Saturday, 20 October 2012

The Prayer of the Church of England

I was delighted to discover this new offering from the Liturgical Commision of the Church of England (the people who write the texts used in services.) It would make a very good Christmas present.
Church House Publishing 2012

The book's compilers have collected into one volume some of the most popular and enduring prayers of the Church of England, both old, traditional ones ( from The Book of Common Prayer and other sources) and the more recent prayers from Common Worship that have captured our imagination and are already loved by worshippers up and down the country. Many of these prayers express in a few words thoughts that are too deep for spontaneous utterance - you know the feeling 'I couldn't have put it into words myself, but that's exactly it!'  Many of the texts also make me think and challenge me - can I really mean that? I think this is the heuristic use of prayer - to pray something that is a bit more than you can manage but to feel that you would like to be drawn to that place of grace and understanding. This is prayer that stretches the imagination. A Roman catholic priest who taught me theology once said that the glory of the Anglican tradition is its Collects (short prayers which collect into a brief space complex and profound thoughts.) I predict that this will become one of the Anglican classics of the first part of the twenty first century providing, as it does, an insight into Church of England identity and spirituality. The prayers each have a short introduction to their historical context which helps the worshipper to dig deeper into their meaning.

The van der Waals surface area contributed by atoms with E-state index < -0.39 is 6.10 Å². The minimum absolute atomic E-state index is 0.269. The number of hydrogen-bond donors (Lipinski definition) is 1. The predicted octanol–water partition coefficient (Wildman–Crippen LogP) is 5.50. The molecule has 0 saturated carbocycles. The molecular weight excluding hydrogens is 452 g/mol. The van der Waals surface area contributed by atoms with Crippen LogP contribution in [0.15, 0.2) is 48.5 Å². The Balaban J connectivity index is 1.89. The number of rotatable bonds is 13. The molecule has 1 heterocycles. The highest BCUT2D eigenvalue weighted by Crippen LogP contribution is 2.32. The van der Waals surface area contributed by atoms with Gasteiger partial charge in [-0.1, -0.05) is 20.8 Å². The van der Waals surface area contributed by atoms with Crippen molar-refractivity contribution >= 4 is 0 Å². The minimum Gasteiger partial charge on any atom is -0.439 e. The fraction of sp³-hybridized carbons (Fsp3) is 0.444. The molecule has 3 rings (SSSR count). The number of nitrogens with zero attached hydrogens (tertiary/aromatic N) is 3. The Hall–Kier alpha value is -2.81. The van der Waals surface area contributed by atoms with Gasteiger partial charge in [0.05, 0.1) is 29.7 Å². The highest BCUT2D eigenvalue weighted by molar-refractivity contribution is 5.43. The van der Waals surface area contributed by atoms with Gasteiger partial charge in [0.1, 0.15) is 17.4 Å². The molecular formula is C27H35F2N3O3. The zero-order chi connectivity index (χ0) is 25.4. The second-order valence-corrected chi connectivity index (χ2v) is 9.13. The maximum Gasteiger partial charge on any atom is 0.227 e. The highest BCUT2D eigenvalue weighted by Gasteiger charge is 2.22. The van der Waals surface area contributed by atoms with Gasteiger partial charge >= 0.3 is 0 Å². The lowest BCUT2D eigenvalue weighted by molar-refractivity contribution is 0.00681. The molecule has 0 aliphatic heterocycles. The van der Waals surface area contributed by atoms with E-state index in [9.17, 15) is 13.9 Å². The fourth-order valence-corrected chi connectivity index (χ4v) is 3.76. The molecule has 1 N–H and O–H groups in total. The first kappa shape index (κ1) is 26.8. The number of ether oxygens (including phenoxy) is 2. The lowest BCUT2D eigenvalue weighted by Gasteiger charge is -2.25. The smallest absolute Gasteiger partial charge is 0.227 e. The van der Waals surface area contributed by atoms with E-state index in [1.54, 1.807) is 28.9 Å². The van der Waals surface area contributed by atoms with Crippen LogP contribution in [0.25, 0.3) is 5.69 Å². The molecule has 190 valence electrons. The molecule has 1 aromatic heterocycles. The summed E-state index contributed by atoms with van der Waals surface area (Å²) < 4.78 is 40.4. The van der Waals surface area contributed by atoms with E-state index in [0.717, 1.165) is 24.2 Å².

I'm sure we've all got our favourite prayers that chime with something very deep within us. One of mine is

Bring us, O Lord, at our last awkening 
Into the house and gate of heaven,
To enter into that gate and dwell in that house
where there shall be no darkness nor dazzling, but one equal light,
no noise nor silence, but one equal music,
no fears nor hopes but one equal possession,
no ends nor beginnings, but one equal eternity
in the habitations of Thy glory and dominion,
world without end.
John Donne 1572-1631
I also love, for it's wonderful Kingdom theology, the post communion prayer which I think first came in with the Alternative Service Book 1980
Father of all, we give you thanks and praise,
that when we were still far off,
You met us in Your Son and brought us home.
Dying and living, He declared Your love,
gave us grace and opened the gate of glory.
May we who share Christ's body live His risen life,
we who drink His cup bring life to others,
we whom the Spirit lights give light to the world.
Keep us firm in the hope you have set before us,
so we and all Your children shall be free
and the whole earth live to praise Your name,
thought Jesus Christ our Lord.
The culmination of the prayer sweeps the whole world up into the praise of God and this reminds me of Cranmer's placing of the Gloria at this point of the service, after the distribution of the bread and wine - it seems the right place to locate a peon of praise on behalf of all peoples.

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